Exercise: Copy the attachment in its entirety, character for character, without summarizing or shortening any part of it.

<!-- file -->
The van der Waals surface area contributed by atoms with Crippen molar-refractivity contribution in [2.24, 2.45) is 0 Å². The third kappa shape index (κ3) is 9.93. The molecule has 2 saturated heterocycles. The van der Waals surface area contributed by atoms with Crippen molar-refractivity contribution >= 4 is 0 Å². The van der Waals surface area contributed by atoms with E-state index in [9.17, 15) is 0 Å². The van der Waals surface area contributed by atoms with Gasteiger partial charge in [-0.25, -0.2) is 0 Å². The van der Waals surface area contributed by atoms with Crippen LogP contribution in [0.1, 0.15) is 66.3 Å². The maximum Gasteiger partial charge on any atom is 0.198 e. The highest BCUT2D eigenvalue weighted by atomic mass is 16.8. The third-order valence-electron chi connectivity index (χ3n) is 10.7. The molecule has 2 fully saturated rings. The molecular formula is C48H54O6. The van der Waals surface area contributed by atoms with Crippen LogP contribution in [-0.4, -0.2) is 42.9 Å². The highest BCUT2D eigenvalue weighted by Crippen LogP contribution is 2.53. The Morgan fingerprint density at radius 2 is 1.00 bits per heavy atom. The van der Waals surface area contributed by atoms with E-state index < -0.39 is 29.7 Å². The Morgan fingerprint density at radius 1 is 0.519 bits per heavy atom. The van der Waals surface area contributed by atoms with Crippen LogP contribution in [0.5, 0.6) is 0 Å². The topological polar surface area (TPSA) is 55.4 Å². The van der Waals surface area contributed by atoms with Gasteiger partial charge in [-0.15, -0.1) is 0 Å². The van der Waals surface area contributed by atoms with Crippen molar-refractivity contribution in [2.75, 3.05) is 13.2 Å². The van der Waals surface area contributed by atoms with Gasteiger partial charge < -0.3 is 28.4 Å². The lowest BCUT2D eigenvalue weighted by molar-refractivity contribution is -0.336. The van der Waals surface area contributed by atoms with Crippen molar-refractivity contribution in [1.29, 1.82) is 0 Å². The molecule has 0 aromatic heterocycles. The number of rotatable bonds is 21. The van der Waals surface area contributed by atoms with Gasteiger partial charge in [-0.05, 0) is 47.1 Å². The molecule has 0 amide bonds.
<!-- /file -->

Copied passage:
The van der Waals surface area contributed by atoms with Crippen molar-refractivity contribution in [2.24, 2.45) is 0 Å². The third kappa shape index (κ3) is 9.93. The molecule has 2 saturated heterocycles. The van der Waals surface area contributed by atoms with Crippen molar-refractivity contribution >= 4 is 0 Å². The van der Waals surface area contributed by atoms with E-state index in [9.17, 15) is 0 Å². The van der Waals surface area contributed by atoms with Gasteiger partial charge in [-0.25, -0.2) is 0 Å². The van der Waals surface area contributed by atoms with Crippen LogP contribution in [0.1, 0.15) is 66.3 Å². The maximum Gasteiger partial charge on any atom is 0.198 e. The highest BCUT2D eigenvalue weighted by atomic mass is 16.8. The third-order valence-electron chi connectivity index (χ3n) is 10.7. The molecule has 2 fully saturated rings. The molecular formula is C48H54O6. The van der Waals surface area contributed by atoms with Crippen LogP contribution in [-0.4, -0.2) is 42.9 Å². The highest BCUT2D eigenvalue weighted by Crippen LogP contribution is 2.53. The Morgan fingerprint density at radius 2 is 1.00 bits per heavy atom. The van der Waals surface area contributed by atoms with E-state index < -0.39 is 29.7 Å². The Morgan fingerprint density at radius 1 is 0.519 bits per heavy atom. The van der Waals surface area contributed by atoms with Crippen LogP contribution in [0.5, 0.6) is 0 Å². The topological polar surface area (TPSA) is 55.4 Å². The van der Waals surface area contributed by atoms with Gasteiger partial charge in [-0.15, -0.1) is 0 Å². The van der Waals surface area contributed by atoms with Crippen molar-refractivity contribution in [2.75, 3.05) is 13.2 Å². The van der Waals surface area contributed by atoms with Gasteiger partial charge < -0.3 is 28.4 Å². The lowest BCUT2D eigenvalue weighted by molar-refractivity contribution is -0.336. The van der Waals surface area contributed by atoms with Crippen molar-refractivity contribution in [1.29, 1.82) is 0 Å². The molecule has 0 aromatic heterocycles. The number of rotatable bonds is 21. The van der Waals surface area contributed by atoms with Gasteiger partial charge in [-0.05, 0) is 47.1 Å². The molecule has 0 amide bonds.